Plantfreak, your orchids are lovely. You and others may be interested in "Variegated Plants in Color" by Yoshimichi Hirose and Masato Yokoi with more thn 1400 photos with both English and Japanese text. It's marvelous...covers trees to succulents from all over world. Even better, has good info on cultivation and propagation.This is the only book I have seen specifically on variegated plants except for a book by Susan Condor which is nice but doesn't have nearly the scope.


    Bookmark   July 21, 2004 at 4:37AM
Thank you for reporting this comment. Undo

Here's the URL to a site that describes chimeral plants and how it is done.

Here is a link that might be useful: Chimeras

    Bookmark   July 21, 2004 at 9:04AM
Thank you for reporting this comment. Undo

Josh, thanks for the lead on the book. Nazanine, thank you for that detailed report on Chimeras. I suspect that I will get more of these plants the longer I stay here. PF

    Bookmark   July 22, 2004 at 12:47AM
Thank you for reporting this comment. Undo

May be a late posting, but here is a new book on variegation. Asiatica Nursery is selling it. Here is the description of the book:
A brand new variegated plant book from Thailand, by Dr. Neong Phanit and Mr. "Jiew" Promote Rojruangsang, featuring variegated subtropical and tropical plants grown in Thailand. Many of the plants included have never been seen outside Thailand. The text is in Thai, but there are about 400 exceptional color photos with Latin names. Hardcover, 200 pages, published by Amarin Printing and Publishing. This book is a must for every variegated plant hobbyist and anyone who enjoys beautiful foliage.
Enjoy, Natureboy77

    Bookmark   November 14, 2004 at 12:25AM
Thank you for reporting this comment. Undo
Okie_Deb(6 OK. zip 737)

Here is a link I found talking about variegation in Orchids. Hope it sheds some light for you interested.,,,,,Debbie

Here is a link that might be useful: Orchid Improvement through Mutation Induction by Gamma Rays

    Bookmark   October 13, 2005 at 11:51PM
Thank you for reporting this comment. Undo

Tony and Nazanine, I think you have placed too much emphasis on the organization of the variegation as an indication of chimerism. Variegates with regular edges or medio-variegation are certainly the most stable and the most conducive to tissue culture and thusly the most attractive to commerce, however, they are not the only ones. Mericlinal mutations can effect a small portion of a single leaf, thus looking quite irregular. Periclinal chimerism effects less than an entire plant as well.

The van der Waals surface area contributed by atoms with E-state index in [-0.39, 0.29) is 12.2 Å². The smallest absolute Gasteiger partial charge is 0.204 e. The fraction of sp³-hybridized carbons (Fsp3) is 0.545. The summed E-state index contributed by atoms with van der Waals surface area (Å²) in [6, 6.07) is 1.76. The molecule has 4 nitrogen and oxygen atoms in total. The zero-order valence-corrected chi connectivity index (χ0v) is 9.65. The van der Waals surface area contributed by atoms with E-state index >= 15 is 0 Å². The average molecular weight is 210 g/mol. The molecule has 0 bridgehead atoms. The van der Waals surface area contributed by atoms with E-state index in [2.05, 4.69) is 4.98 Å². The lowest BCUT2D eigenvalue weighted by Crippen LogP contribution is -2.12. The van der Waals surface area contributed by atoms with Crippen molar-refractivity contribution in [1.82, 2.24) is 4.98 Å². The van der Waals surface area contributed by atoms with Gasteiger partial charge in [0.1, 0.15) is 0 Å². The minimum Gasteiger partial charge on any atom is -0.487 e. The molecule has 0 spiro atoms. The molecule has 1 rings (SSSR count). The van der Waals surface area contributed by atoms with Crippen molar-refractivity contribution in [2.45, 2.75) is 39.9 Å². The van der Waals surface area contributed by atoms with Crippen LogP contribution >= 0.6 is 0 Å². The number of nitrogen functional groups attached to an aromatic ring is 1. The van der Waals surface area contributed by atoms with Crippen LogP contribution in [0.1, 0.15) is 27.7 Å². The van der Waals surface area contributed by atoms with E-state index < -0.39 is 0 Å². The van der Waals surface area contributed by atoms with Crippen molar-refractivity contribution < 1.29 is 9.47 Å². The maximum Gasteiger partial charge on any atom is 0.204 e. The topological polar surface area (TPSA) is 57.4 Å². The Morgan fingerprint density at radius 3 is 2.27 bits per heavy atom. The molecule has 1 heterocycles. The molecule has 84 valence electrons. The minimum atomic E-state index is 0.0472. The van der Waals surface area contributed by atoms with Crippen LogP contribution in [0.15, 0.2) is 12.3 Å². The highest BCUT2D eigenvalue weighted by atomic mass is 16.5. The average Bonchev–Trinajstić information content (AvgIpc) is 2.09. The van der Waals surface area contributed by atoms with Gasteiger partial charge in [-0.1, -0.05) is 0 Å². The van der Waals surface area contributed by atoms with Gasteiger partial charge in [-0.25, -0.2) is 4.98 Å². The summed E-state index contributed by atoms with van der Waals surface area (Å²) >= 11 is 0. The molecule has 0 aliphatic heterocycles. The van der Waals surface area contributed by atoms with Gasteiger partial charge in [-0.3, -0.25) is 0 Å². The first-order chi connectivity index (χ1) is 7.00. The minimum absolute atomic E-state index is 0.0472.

Take a look in the weed gallery. I recently posted two photos of a variegated Red Clover. The #1 photo in particular might come across as rather random to some but I hope you will agree that it is true variegation. Keep in mind it comes from the same plant as the #2 photo which shows the plant trying to organize into a (severly) edged form. However, I have seen many variegates that display the first type of variegation but not yet the second. Furthermore, many are much less dramatic thusly making much less exciting photo candidates
That being said, I will agree that virally caused variagation has a "splotchy" look whereas chimeral variegation, if not organized, is at least more streaky. But we must be careful as "splotchy" and "streaky" take on different meanings in the minds eye of different beholders.

    Bookmark   June 14, 2006 at 11:33AM
Thank you for reporting this comment. Undo

And, additionally, there is such a thing as DNA based variegation that has a different look than chimeral variegates- a fine speckling of lighter pigments.

    Bookmark   June 19, 2006 at 1:25PM
Sign Up to comment
More Discussions
Franklinia alatamaha
Maybe this query should go in the Propagation or Native...
reccomended plant science educational books to read
Hey everyone, looking for some plant science book recommendations...
Changes in Flowering Time
Hello! I'm a postdoc at Harvard, studying flowering...
The Tetragonostachys of the USA
Interested in the Tetragonostachys? While often seen...
A Question about hybrid vegatable seeds...
Hello all. I feel that this is very basic and that...
People viewed this after searching for:
© 2015 Houzz Inc. Houzz® The new way to design your home™